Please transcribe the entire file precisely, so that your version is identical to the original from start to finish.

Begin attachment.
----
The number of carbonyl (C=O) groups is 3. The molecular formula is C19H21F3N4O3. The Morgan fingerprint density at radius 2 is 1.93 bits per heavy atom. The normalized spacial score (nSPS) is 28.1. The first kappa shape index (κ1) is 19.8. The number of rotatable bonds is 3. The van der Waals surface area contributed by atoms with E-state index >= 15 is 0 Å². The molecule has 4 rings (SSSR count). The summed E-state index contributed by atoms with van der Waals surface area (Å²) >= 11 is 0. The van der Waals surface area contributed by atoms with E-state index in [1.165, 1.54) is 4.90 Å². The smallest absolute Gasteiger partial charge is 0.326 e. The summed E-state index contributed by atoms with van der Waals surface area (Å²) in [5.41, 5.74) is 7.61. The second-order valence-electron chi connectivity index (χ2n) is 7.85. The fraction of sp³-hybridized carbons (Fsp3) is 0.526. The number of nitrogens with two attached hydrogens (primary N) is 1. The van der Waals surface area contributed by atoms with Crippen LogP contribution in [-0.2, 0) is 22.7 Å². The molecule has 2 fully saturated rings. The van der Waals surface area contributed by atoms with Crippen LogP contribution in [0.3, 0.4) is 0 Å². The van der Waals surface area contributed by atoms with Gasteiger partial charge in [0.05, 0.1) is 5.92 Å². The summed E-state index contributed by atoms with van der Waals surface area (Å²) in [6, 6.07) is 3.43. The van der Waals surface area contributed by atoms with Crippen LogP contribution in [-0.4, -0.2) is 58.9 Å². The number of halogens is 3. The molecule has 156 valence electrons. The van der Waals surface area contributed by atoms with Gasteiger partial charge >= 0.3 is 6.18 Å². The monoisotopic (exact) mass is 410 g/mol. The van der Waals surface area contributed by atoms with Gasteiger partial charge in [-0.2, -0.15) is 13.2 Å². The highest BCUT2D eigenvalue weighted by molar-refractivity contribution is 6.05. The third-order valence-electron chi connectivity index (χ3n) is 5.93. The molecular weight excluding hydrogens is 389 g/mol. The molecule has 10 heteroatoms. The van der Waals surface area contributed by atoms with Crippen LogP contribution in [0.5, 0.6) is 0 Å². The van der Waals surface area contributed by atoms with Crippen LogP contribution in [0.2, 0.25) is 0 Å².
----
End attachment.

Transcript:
The number of carbonyl (C=O) groups is 3. The molecular formula is C19H21F3N4O3. The Morgan fingerprint density at radius 2 is 1.93 bits per heavy atom. The normalized spacial score (nSPS) is 28.1. The first kappa shape index (κ1) is 19.8. The number of rotatable bonds is 3. The van der Waals surface area contributed by atoms with E-state index >= 15 is 0 Å². The molecule has 4 rings (SSSR count). The summed E-state index contributed by atoms with van der Waals surface area (Å²) >= 11 is 0. The van der Waals surface area contributed by atoms with E-state index in [1.165, 1.54) is 4.90 Å². The smallest absolute Gasteiger partial charge is 0.326 e. The summed E-state index contributed by atoms with van der Waals surface area (Å²) in [5.41, 5.74) is 7.61. The second-order valence-electron chi connectivity index (χ2n) is 7.85. The fraction of sp³-hybridized carbons (Fsp3) is 0.526. The number of nitrogens with two attached hydrogens (primary N) is 1. The van der Waals surface area contributed by atoms with Crippen LogP contribution in [-0.2, 0) is 22.7 Å². The molecule has 2 fully saturated rings. The van der Waals surface area contributed by atoms with Crippen LogP contribution in [0.3, 0.4) is 0 Å². The van der Waals surface area contributed by atoms with Gasteiger partial charge in [0.05, 0.1) is 5.92 Å². The summed E-state index contributed by atoms with van der Waals surface area (Å²) in [6, 6.07) is 3.43. The van der Waals surface area contributed by atoms with Crippen LogP contribution in [-0.4, -0.2) is 58.9 Å². The number of halogens is 3. The molecule has 156 valence electrons. The van der Waals surface area contributed by atoms with Gasteiger partial charge >= 0.3 is 6.18 Å². The monoisotopic (exact) mass is 410 g/mol. The van der Waals surface area contributed by atoms with Gasteiger partial charge in [-0.2, -0.15) is 13.2 Å². The highest BCUT2D eigenvalue weighted by molar-refractivity contribution is 6.05. The third-order valence-electron chi connectivity index (χ3n) is 5.93. The molecular weight excluding hydrogens is 389 g/mol. The molecule has 10 heteroatoms. The van der Waals surface area contributed by atoms with Crippen LogP contribution in [0.5, 0.6) is 0 Å². The van der Waals surface area contributed by atoms with Crippen LogP contribution in [0.2, 0.25) is 0 Å².